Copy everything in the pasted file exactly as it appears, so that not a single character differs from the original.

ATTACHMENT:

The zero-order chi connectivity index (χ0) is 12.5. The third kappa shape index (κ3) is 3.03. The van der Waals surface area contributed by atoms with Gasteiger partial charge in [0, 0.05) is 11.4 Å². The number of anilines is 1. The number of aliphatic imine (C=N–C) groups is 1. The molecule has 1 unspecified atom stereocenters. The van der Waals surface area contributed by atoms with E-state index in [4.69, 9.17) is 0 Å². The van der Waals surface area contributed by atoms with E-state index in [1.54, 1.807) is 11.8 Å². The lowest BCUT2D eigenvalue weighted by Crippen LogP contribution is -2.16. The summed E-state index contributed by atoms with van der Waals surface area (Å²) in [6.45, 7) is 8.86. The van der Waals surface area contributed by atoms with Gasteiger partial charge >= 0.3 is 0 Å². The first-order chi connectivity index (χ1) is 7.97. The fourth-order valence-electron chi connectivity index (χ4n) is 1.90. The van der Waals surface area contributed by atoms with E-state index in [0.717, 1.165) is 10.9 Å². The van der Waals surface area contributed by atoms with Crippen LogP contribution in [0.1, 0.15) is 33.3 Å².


The zero-order chi connectivity index (χ0) is 12.5. The third kappa shape index (κ3) is 3.03. The van der Waals surface area contributed by atoms with Gasteiger partial charge in [0, 0.05) is 11.4 Å². The number of anilines is 1. The number of aliphatic imine (C=N–C) groups is 1. The molecule has 1 unspecified atom stereocenters. The van der Waals surface area contributed by atoms with E-state index in [4.69, 9.17) is 0 Å². The van der Waals surface area contributed by atoms with E-state index in [1.54, 1.807) is 11.8 Å². The lowest BCUT2D eigenvalue weighted by Crippen LogP contribution is -2.16. The summed E-state index contributed by atoms with van der Waals surface area (Å²) in [6.45, 7) is 8.86. The van der Waals surface area contributed by atoms with Gasteiger partial charge >= 0.3 is 0 Å². The first-order chi connectivity index (χ1) is 7.97. The fourth-order valence-electron chi connectivity index (χ4n) is 1.90. The van der Waals surface area contributed by atoms with E-state index in [0.717, 1.165) is 10.9 Å². The van der Waals surface area contributed by atoms with Crippen LogP contribution in [0.1, 0.15) is 33.3 Å².